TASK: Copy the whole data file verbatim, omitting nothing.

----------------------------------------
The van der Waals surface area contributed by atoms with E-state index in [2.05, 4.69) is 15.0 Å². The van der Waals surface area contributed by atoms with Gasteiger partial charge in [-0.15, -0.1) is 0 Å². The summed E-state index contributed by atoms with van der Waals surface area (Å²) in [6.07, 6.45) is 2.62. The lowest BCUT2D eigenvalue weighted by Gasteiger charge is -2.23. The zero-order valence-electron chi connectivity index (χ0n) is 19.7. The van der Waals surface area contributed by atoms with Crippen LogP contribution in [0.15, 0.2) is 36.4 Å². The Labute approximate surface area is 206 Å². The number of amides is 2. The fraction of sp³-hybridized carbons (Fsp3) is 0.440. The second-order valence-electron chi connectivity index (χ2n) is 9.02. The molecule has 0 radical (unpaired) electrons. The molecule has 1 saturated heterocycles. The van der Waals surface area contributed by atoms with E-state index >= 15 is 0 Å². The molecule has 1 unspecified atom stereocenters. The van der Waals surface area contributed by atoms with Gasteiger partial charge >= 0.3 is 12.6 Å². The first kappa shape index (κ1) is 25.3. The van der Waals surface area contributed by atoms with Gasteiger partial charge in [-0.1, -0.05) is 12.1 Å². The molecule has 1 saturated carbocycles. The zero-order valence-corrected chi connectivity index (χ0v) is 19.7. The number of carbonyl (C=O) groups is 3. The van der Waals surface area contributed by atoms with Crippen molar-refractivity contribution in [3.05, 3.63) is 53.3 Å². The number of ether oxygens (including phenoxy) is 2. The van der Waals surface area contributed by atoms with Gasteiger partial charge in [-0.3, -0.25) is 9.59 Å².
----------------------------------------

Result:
The van der Waals surface area contributed by atoms with E-state index in [2.05, 4.69) is 15.0 Å². The van der Waals surface area contributed by atoms with Gasteiger partial charge in [-0.15, -0.1) is 0 Å². The summed E-state index contributed by atoms with van der Waals surface area (Å²) in [6.07, 6.45) is 2.62. The lowest BCUT2D eigenvalue weighted by Gasteiger charge is -2.23. The zero-order valence-electron chi connectivity index (χ0n) is 19.7. The van der Waals surface area contributed by atoms with Crippen LogP contribution in [0.15, 0.2) is 36.4 Å². The Labute approximate surface area is 206 Å². The number of amides is 2. The fraction of sp³-hybridized carbons (Fsp3) is 0.440. The second-order valence-electron chi connectivity index (χ2n) is 9.02. The molecule has 0 radical (unpaired) electrons. The molecule has 1 saturated heterocycles. The van der Waals surface area contributed by atoms with E-state index >= 15 is 0 Å². The molecule has 1 unspecified atom stereocenters. The van der Waals surface area contributed by atoms with Gasteiger partial charge >= 0.3 is 12.6 Å². The first kappa shape index (κ1) is 25.3. The van der Waals surface area contributed by atoms with Gasteiger partial charge in [-0.1, -0.05) is 12.1 Å². The molecule has 1 saturated carbocycles. The zero-order valence-corrected chi connectivity index (χ0v) is 19.7. The number of carbonyl (C=O) groups is 3. The van der Waals surface area contributed by atoms with Crippen molar-refractivity contribution in [3.05, 3.63) is 53.3 Å². The number of ether oxygens (including phenoxy) is 2. The van der Waals surface area contributed by atoms with Gasteiger partial charge in [-0.3, -0.25) is 9.59 Å².